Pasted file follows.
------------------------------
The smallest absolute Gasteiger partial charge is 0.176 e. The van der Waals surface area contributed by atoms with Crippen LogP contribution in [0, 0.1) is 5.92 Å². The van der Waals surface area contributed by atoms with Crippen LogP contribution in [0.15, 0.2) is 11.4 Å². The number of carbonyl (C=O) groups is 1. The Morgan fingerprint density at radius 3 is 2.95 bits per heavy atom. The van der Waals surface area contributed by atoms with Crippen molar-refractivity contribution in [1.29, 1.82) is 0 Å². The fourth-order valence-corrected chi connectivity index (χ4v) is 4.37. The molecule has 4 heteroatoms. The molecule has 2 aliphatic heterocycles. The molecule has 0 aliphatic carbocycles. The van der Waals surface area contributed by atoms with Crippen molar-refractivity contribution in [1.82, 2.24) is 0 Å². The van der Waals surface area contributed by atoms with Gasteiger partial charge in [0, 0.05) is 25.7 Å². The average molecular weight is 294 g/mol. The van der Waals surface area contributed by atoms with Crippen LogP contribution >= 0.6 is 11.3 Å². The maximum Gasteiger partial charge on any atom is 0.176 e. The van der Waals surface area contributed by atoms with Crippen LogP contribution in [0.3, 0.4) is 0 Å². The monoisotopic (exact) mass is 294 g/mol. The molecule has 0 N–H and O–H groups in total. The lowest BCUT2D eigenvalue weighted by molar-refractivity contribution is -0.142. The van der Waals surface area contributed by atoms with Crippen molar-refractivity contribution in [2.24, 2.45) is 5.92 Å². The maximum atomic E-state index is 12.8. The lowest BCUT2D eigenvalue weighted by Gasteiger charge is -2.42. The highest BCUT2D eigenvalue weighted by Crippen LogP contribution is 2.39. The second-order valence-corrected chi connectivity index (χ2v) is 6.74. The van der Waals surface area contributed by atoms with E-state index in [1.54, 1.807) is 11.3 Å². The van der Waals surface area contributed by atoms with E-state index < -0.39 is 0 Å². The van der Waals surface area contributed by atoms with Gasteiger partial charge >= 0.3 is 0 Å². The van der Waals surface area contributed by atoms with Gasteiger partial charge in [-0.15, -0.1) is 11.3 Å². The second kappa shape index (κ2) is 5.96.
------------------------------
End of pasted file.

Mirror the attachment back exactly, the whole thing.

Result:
The smallest absolute Gasteiger partial charge is 0.176 e. The van der Waals surface area contributed by atoms with Crippen LogP contribution in [0, 0.1) is 5.92 Å². The van der Waals surface area contributed by atoms with Crippen LogP contribution in [0.15, 0.2) is 11.4 Å². The number of carbonyl (C=O) groups is 1. The Morgan fingerprint density at radius 3 is 2.95 bits per heavy atom. The van der Waals surface area contributed by atoms with Crippen molar-refractivity contribution in [1.29, 1.82) is 0 Å². The fourth-order valence-corrected chi connectivity index (χ4v) is 4.37. The molecule has 4 heteroatoms. The molecule has 2 aliphatic heterocycles. The molecule has 0 aliphatic carbocycles. The van der Waals surface area contributed by atoms with Crippen molar-refractivity contribution in [1.82, 2.24) is 0 Å². The van der Waals surface area contributed by atoms with Gasteiger partial charge in [0, 0.05) is 25.7 Å². The average molecular weight is 294 g/mol. The van der Waals surface area contributed by atoms with Crippen LogP contribution >= 0.6 is 11.3 Å². The maximum Gasteiger partial charge on any atom is 0.176 e. The van der Waals surface area contributed by atoms with Crippen LogP contribution in [0.3, 0.4) is 0 Å². The monoisotopic (exact) mass is 294 g/mol. The molecule has 0 N–H and O–H groups in total. The lowest BCUT2D eigenvalue weighted by molar-refractivity contribution is -0.142. The van der Waals surface area contributed by atoms with Crippen molar-refractivity contribution in [2.24, 2.45) is 5.92 Å². The maximum atomic E-state index is 12.8. The lowest BCUT2D eigenvalue weighted by Gasteiger charge is -2.42. The highest BCUT2D eigenvalue weighted by Crippen LogP contribution is 2.39. The second-order valence-corrected chi connectivity index (χ2v) is 6.74. The van der Waals surface area contributed by atoms with E-state index in [1.54, 1.807) is 11.3 Å². The van der Waals surface area contributed by atoms with E-state index < -0.39 is 0 Å². The van der Waals surface area contributed by atoms with Gasteiger partial charge >= 0.3 is 0 Å². The van der Waals surface area contributed by atoms with Gasteiger partial charge in [-0.15, -0.1) is 11.3 Å². The second kappa shape index (κ2) is 5.96.